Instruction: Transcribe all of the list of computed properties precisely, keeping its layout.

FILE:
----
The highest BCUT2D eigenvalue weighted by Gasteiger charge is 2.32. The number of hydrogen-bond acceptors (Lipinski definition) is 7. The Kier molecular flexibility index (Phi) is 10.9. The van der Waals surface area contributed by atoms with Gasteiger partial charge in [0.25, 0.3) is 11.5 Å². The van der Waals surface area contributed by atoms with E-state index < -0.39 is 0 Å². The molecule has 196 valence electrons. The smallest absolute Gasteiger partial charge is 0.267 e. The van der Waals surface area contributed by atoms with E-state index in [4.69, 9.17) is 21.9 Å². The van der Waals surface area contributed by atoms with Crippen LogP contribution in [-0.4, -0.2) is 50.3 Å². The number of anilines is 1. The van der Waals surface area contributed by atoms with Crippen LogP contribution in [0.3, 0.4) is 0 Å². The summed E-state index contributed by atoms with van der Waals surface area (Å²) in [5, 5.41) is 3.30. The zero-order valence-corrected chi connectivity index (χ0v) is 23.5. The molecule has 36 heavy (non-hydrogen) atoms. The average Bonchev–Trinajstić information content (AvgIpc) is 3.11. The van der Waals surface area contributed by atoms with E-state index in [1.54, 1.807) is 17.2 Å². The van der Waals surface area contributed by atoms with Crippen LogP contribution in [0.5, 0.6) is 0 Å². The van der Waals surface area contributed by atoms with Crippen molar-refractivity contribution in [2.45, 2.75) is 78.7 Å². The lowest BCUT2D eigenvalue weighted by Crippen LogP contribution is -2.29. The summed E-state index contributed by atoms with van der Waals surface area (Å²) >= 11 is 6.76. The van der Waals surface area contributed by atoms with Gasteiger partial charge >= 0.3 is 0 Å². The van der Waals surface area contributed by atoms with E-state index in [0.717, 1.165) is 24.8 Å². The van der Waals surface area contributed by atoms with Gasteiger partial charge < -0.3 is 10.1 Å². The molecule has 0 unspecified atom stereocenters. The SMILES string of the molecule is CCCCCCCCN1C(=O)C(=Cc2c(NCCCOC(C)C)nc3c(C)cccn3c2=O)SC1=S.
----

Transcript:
The highest BCUT2D eigenvalue weighted by Gasteiger charge is 2.32. The number of hydrogen-bond acceptors (Lipinski definition) is 7. The Kier molecular flexibility index (Phi) is 10.9. The van der Waals surface area contributed by atoms with Gasteiger partial charge in [0.25, 0.3) is 11.5 Å². The van der Waals surface area contributed by atoms with E-state index < -0.39 is 0 Å². The molecule has 196 valence electrons. The smallest absolute Gasteiger partial charge is 0.267 e. The van der Waals surface area contributed by atoms with E-state index in [4.69, 9.17) is 21.9 Å². The van der Waals surface area contributed by atoms with Crippen LogP contribution in [-0.4, -0.2) is 50.3 Å². The number of anilines is 1. The van der Waals surface area contributed by atoms with Crippen LogP contribution in [0.3, 0.4) is 0 Å². The summed E-state index contributed by atoms with van der Waals surface area (Å²) in [5, 5.41) is 3.30. The zero-order valence-corrected chi connectivity index (χ0v) is 23.5. The molecule has 36 heavy (non-hydrogen) atoms. The average Bonchev–Trinajstić information content (AvgIpc) is 3.11. The van der Waals surface area contributed by atoms with E-state index in [1.54, 1.807) is 17.2 Å². The van der Waals surface area contributed by atoms with Crippen LogP contribution in [0.5, 0.6) is 0 Å². The van der Waals surface area contributed by atoms with Crippen molar-refractivity contribution in [2.45, 2.75) is 78.7 Å². The lowest BCUT2D eigenvalue weighted by Crippen LogP contribution is -2.29. The summed E-state index contributed by atoms with van der Waals surface area (Å²) >= 11 is 6.76. The van der Waals surface area contributed by atoms with Gasteiger partial charge >= 0.3 is 0 Å². The van der Waals surface area contributed by atoms with E-state index in [0.717, 1.165) is 24.8 Å². The van der Waals surface area contributed by atoms with Gasteiger partial charge < -0.3 is 10.1 Å². The molecule has 0 unspecified atom stereocenters. The SMILES string of the molecule is CCCCCCCCN1C(=O)C(=Cc2c(NCCCOC(C)C)nc3c(C)cccn3c2=O)SC1=S.